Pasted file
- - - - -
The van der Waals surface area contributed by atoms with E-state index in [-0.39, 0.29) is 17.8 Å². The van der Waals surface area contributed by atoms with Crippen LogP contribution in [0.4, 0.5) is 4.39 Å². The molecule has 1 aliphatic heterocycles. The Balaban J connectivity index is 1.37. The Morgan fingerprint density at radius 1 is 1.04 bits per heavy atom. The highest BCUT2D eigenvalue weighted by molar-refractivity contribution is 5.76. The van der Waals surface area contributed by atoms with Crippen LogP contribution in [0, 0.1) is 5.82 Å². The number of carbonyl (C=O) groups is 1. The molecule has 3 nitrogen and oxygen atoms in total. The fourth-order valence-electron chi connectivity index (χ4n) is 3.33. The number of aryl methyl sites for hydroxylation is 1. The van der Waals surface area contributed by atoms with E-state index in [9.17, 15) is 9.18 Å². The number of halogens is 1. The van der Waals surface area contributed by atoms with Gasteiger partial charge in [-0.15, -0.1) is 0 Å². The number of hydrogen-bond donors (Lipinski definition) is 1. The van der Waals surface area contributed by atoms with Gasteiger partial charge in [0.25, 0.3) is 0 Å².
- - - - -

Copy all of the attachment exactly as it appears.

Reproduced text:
The van der Waals surface area contributed by atoms with E-state index in [-0.39, 0.29) is 17.8 Å². The van der Waals surface area contributed by atoms with Crippen LogP contribution in [0.4, 0.5) is 4.39 Å². The molecule has 1 aliphatic heterocycles. The Balaban J connectivity index is 1.37. The Morgan fingerprint density at radius 1 is 1.04 bits per heavy atom. The highest BCUT2D eigenvalue weighted by molar-refractivity contribution is 5.76. The van der Waals surface area contributed by atoms with Crippen LogP contribution in [0, 0.1) is 5.82 Å². The number of carbonyl (C=O) groups is 1. The molecule has 3 nitrogen and oxygen atoms in total. The fourth-order valence-electron chi connectivity index (χ4n) is 3.33. The number of aryl methyl sites for hydroxylation is 1. The van der Waals surface area contributed by atoms with E-state index in [9.17, 15) is 9.18 Å². The number of halogens is 1. The van der Waals surface area contributed by atoms with Gasteiger partial charge in [-0.15, -0.1) is 0 Å². The number of hydrogen-bond donors (Lipinski definition) is 1. The van der Waals surface area contributed by atoms with Gasteiger partial charge in [0.25, 0.3) is 0 Å².